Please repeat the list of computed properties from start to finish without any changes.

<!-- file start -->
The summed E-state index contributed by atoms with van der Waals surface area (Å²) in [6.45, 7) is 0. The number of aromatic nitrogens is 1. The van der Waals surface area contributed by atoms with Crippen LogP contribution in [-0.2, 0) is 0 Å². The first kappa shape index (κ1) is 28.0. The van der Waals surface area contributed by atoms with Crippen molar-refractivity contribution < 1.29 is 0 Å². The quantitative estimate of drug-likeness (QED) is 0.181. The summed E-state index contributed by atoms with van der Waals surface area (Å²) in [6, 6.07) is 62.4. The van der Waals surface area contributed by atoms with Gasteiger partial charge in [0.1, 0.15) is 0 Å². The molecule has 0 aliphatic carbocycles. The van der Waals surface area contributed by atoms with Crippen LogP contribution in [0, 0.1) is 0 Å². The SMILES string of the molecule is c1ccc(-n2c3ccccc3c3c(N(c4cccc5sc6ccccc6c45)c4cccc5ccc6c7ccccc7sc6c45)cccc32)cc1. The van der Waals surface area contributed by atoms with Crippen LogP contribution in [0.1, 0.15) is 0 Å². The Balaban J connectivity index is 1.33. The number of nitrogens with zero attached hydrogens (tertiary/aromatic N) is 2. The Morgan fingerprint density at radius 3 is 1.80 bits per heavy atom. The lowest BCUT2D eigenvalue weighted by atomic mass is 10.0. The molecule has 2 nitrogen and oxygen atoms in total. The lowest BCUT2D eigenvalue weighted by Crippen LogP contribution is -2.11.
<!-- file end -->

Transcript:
The summed E-state index contributed by atoms with van der Waals surface area (Å²) in [6.45, 7) is 0. The number of aromatic nitrogens is 1. The van der Waals surface area contributed by atoms with Crippen LogP contribution in [-0.2, 0) is 0 Å². The first kappa shape index (κ1) is 28.0. The van der Waals surface area contributed by atoms with Crippen molar-refractivity contribution < 1.29 is 0 Å². The quantitative estimate of drug-likeness (QED) is 0.181. The summed E-state index contributed by atoms with van der Waals surface area (Å²) in [6, 6.07) is 62.4. The van der Waals surface area contributed by atoms with Gasteiger partial charge in [0.1, 0.15) is 0 Å². The molecule has 0 aliphatic carbocycles. The van der Waals surface area contributed by atoms with Crippen LogP contribution in [0, 0.1) is 0 Å². The SMILES string of the molecule is c1ccc(-n2c3ccccc3c3c(N(c4cccc5sc6ccccc6c45)c4cccc5ccc6c7ccccc7sc6c45)cccc32)cc1. The van der Waals surface area contributed by atoms with Crippen LogP contribution in [0.1, 0.15) is 0 Å². The Balaban J connectivity index is 1.33. The number of nitrogens with zero attached hydrogens (tertiary/aromatic N) is 2. The Morgan fingerprint density at radius 3 is 1.80 bits per heavy atom. The lowest BCUT2D eigenvalue weighted by atomic mass is 10.0. The molecule has 2 nitrogen and oxygen atoms in total. The lowest BCUT2D eigenvalue weighted by Crippen LogP contribution is -2.11.